This might seem weird but I didn’t know that I was an addict until very recently and I’ve probably been an addict for over 20 years. Sure I smoked in the past but I’d never considered myself a smoker. I drank too, pretty heavily on occasions and for periods I would drink frequently, but I watch the news. I speak to colleagues, friends and family. I know how much and how often other people drink. I’m no different to them and they don’t have a problem. Do they?
I also spent long periods of time obsessing over the female form. This would often manifest itself into regular viewing of pornographic images and videos on the internet. This in itself would then lead to me acting out through compulsive masturbation, objectification and wilful entertainment of fantasy. I’m a healthy young man, I used to think, and appreciating the subtleties of the female body and all the pleasures it has to offer is normal, isn’t it? James Bond seems to do alright? Oh yeah, note to self… he’s a fictional character.
It was only when I started to think about all the life choices I had made and the motivations behind them that I started to realise that my preoccupation with sexual thoughts and fantasies had warped the perspective of my entire adult life. Even once I had this realisation I still enter periods of denial and convinced myself that I didn’t have a problem. I’m not an addict.
By working it through with my therapist and by attending Sex Addicts Anonymous and Alcoholics Anonymous and listening to the stories and experiences of others, I have slowly come to understand the scale of my addiction and the damage it has caused me.
I would say that my addictions have been quite tame. I’ve only ever looked at pornography. I haven’t paid for sex in any form, I haven’t gone to strip clubs. I’ve been monogamous in my relationships and I’ve always enjoyed good clean filth, that being with consenting adults and never with children or animals or any form deviant sexual activity such as BDSM. In fact I just had to Google BDSM to actually find out what it means.
The only person I really ever hurt is myself and by hurt I mean emotionally crippled myself. Sex addiction is very isolating because in the process of becoming obsessed with sex and in my case, sex with women, you begin to stop seeing women as people and more as just objects to satisfy a desire. There is no love and there is no emotion involved. This has obviously over time affected my relationships because I wasn’t involved with my partners at an intellectual level and I certainly wasn’t connected to them in any kind of spiritual way. They were there to service a need that I couldn’t properly fulfil on my own. They had things that I wanted and that meant using manipulation, if required, to get what I needed.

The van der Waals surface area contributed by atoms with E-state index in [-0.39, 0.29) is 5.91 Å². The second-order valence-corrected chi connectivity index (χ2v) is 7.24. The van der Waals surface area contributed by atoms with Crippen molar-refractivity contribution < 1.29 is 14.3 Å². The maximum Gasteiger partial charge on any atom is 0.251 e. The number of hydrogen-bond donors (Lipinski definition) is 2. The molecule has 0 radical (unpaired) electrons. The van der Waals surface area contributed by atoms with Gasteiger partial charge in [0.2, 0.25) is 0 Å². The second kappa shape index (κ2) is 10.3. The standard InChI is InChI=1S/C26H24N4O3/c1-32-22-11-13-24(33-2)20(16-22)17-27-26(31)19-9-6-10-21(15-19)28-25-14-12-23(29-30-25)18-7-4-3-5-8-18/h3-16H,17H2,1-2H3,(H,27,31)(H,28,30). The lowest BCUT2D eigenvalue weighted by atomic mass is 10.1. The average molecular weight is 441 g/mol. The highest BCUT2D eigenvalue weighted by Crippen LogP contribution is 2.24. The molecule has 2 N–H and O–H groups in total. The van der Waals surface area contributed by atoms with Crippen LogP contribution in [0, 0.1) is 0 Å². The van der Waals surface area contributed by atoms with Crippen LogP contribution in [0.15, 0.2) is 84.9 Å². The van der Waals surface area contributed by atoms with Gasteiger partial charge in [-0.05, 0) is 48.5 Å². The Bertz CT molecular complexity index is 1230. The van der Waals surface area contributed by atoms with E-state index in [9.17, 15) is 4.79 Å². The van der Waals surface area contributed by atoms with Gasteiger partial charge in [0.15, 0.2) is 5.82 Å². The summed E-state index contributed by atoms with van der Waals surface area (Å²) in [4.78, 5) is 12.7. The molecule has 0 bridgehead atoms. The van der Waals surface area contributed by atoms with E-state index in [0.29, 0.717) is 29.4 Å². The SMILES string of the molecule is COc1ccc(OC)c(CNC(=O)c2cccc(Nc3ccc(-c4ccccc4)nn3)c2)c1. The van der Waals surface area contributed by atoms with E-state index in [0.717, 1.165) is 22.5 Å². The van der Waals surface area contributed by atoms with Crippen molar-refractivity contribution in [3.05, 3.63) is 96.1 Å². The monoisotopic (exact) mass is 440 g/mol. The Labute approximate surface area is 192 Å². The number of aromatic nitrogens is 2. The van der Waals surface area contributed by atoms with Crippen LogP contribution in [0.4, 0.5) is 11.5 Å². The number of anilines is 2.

Of course at the time I knew I was unhappy but I didn’t know why I was unhappy. I thought it was because I wasn’t looking at enough beautiful, naked women online or having enough sex with my partner. It never really dawned on me that I was addicted to sex and sexual fantasy and as a result I wasn’t connected to the people I was supposed to be connected to, including myself.
I would fantasise about meeting women and having anonymous sex in exciting places but it never happened. Because I was always in a relationship and had, what I thought to be, relatively high moral standards, I couldn’t bring myself to cheat on them, but it was all going on, all the time, in my head.
When I was single I would only meet up with male friends in an attempt to find a new female partner, so I wasn’t having real and connected relationships with any male friends either.
Over time the disease isolated me from people more and more and I became more and more lonely. To deal with this overwhelming loneliness I would act out more and more, which in turn would just create more guilt and shame and so I started to use alcohol to hide my emotions in an attempt to deny and suppress how I was really feeling. Drinking would just lower my moral standards and in a vicious circle of sex addiction and alcohol, one would fuel the other in an endless loop of pain, suffering, shame and denial. Repeat this process for long enough and you will eventually end up in a bad place.
That’s what happened to me. I had created this alternate persona or alter-ego to cope with who I had become and as soon as that started to crumble and I became aware that I actually had no idea who I was, BANG… it was like being hit by a tone of bricks right in the chest. I was overcome by the most excruciating feeling of dread and was thrown into an unmanageable state of serve depression. It just happened one morning. I remember it vividly. I was unknowingly suffering from depression for many years before that event, but it had been sneaking up on me gradually. This was sudden and I lost all idea of self identity. I had no idea what to do and no idea who to turn to because I had pushed everyone and everything away from me.
It’s been a big, dark hole that I’ve had to climb out of and I’m slowly putting my life back together, one day at a time.
More to follow…